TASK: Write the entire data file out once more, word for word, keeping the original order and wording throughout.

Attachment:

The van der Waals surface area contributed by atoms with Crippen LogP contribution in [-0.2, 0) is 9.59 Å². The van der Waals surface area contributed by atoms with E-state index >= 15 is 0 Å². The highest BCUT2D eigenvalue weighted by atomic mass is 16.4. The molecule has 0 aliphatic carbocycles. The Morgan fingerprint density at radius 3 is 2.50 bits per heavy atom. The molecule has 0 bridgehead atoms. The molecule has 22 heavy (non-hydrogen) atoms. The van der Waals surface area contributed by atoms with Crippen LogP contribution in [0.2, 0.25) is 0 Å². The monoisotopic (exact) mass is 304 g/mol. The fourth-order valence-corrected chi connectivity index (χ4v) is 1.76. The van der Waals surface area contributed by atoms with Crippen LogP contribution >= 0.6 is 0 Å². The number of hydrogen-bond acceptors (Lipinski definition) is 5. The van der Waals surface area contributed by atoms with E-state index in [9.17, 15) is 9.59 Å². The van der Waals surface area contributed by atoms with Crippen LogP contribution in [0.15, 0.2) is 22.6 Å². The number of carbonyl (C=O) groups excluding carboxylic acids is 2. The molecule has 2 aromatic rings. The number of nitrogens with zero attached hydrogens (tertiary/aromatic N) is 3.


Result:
The van der Waals surface area contributed by atoms with Crippen LogP contribution in [-0.2, 0) is 9.59 Å². The van der Waals surface area contributed by atoms with E-state index >= 15 is 0 Å². The highest BCUT2D eigenvalue weighted by atomic mass is 16.4. The molecule has 0 aliphatic carbocycles. The Morgan fingerprint density at radius 3 is 2.50 bits per heavy atom. The molecule has 0 bridgehead atoms. The molecule has 22 heavy (non-hydrogen) atoms. The van der Waals surface area contributed by atoms with Crippen LogP contribution in [0.2, 0.25) is 0 Å². The monoisotopic (exact) mass is 304 g/mol. The fourth-order valence-corrected chi connectivity index (χ4v) is 1.76. The van der Waals surface area contributed by atoms with Crippen LogP contribution >= 0.6 is 0 Å². The number of hydrogen-bond acceptors (Lipinski definition) is 5. The van der Waals surface area contributed by atoms with E-state index in [9.17, 15) is 9.59 Å². The van der Waals surface area contributed by atoms with Crippen LogP contribution in [0.15, 0.2) is 22.6 Å². The number of carbonyl (C=O) groups excluding carboxylic acids is 2. The molecule has 2 aromatic rings. The number of nitrogens with zero attached hydrogens (tertiary/aromatic N) is 3.